Deadly Seconds: Child of the Spirit Demon

New Indie Releases: Deadly Seconds, Fuddle, Everybody Dies in the End & Omnitarium

Well, it’s finally happened…

When I first set up shelfabuse.com, I vowed to extensively review every new indie comic or book sent my way; it didn’t then occur to me that there’d actually be a point where I’d have to start turning books down. Well, that time is now, and with the site presently receiving around 2-3 submissions a day, I’ve now become that which I hate the most – the sort of bastard who doesn’t dignify all his emails with a reply.

So, the in the first of what looks to be a regular feature, here’s a few new indie comics – actually, two of them are by definition illustrated books – that might be worth a look. If you’ve read them yourself, please leave a comment.


Alan Cooke’s debut Deadly Seconds: Child of the Spirit Demon sees hapless everyman Marcus Bailey dragged into a world of cyborgs, time travel and demons. Cooke’s visuals use 3D models rather than illustrations, which seems to be an increasingly popular way of getting a one-man project out there.

For more details on Deadly Seconds, including character bios, visit www.deadlyseconds.co.uk. For those in the London area, Foyles of Charing Cross Road are currently stocking the book. 320 pages, full colour, £14.99.

Deadly Seconds: Child of the Spirit Demon

Deadly Seconds: Child of the Spirit Demon

Andi Green’s The Monster Who Couldn’t Decide is not a comic but the fourth in her series of WorryWoo Monsters illustrated children’s books. This one stars Fuddle, a boggle-eyed beastie who finds herself more than a little overwhelmed by life’s many options. The eye-catching pencil and watercolour illustrations will definitely appeal to little human monsters, and the book’s overall message is likely to hit home with a few indecisive adults, too.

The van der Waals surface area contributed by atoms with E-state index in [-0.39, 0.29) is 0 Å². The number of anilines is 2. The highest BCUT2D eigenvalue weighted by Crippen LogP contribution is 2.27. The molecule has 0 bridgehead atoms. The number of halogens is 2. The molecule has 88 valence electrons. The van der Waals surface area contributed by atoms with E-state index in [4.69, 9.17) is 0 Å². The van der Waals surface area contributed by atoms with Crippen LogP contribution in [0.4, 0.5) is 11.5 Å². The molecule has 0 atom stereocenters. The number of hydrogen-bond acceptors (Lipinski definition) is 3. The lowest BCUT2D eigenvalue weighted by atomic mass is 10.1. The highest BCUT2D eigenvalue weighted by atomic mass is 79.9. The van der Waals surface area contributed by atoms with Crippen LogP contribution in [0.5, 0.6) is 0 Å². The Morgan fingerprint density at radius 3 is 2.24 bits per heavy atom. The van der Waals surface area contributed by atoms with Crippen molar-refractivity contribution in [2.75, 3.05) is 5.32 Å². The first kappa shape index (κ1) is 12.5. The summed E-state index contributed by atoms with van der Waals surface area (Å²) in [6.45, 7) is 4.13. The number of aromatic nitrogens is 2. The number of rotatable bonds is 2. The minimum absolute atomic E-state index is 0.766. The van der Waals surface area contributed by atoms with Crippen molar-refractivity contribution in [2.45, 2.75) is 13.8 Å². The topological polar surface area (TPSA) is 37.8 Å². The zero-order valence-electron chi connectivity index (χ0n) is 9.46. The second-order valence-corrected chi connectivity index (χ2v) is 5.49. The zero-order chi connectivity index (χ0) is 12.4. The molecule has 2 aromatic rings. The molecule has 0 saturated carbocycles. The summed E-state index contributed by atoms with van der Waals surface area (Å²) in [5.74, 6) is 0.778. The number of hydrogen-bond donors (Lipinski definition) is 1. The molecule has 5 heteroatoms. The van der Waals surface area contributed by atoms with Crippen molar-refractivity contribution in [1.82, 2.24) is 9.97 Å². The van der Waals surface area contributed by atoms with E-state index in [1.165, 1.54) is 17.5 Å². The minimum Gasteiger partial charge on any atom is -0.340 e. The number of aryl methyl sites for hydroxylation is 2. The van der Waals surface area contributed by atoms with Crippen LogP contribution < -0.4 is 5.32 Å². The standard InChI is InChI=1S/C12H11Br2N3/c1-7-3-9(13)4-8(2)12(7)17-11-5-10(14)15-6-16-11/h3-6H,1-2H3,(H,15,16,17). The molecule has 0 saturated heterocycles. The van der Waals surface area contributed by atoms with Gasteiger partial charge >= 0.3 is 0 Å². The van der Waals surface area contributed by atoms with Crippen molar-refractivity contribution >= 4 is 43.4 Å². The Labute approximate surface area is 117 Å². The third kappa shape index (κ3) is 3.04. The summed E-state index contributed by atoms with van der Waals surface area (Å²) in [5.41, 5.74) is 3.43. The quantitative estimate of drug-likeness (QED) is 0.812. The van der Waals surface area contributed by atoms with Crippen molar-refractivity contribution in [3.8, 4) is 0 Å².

Each book comes with its own soft toy, and a special Limited Edition of The Monster Who Couldn’t Decide (1000 copies only) is currently available at www.worrywoos.com.

Fuddle: The Monster Who Couldn’t Decide

Fuddle: The Monster Who Couldn’t Decide

‘All of the characters in this book are dead’ begins Gregory Pastore’s Everybody Dies in the End, a decidedly more macabre picture book. There’s a lot of variety in this collection of darkly humorous poems and short stories, all of which explore… you guessed it, death.

A 28 page preview is available at www.everybodydiesintheend.com, while the book itself will be available from August 11th 2010.

Everybody Dies in the End

Everybody Dies in the End

Last but most definitely not least, the third issue of Jamie Gambell’s 4-part supernatural horror miniseries Omnitarium is available up at IndyPlanet (print editions) and DriveThru Comics (digital editions).

This Victorian-set prison horror is a great little series, and J.C. Grande’s immensely atmospheric art seems to get better with each page. Digital copies of Issues 2 and 3 are currently available for just $0.99 each, and the first issue of Omnitarium can be downloaded for absolutely nothing from Jamie’s new website at www.omnitarium.net.

Omnitarium #3

Omnitarium #3

My reviews of the previous 2 issues are up at Omnitarium #1 Comic Review and Omnitarium #2 Comic Review.

Carl Doherty has written about movies, video games, comic books and literature for almost a decade, forging ill-informed critiques for numerous websites, blogs and publications that no one has ever heard of. His debut novel, the epic fantasy comedy Welcome to The Fold, is available now on Kindle here (UK) and here (US).

Leave a Reply

Your email address will not be published.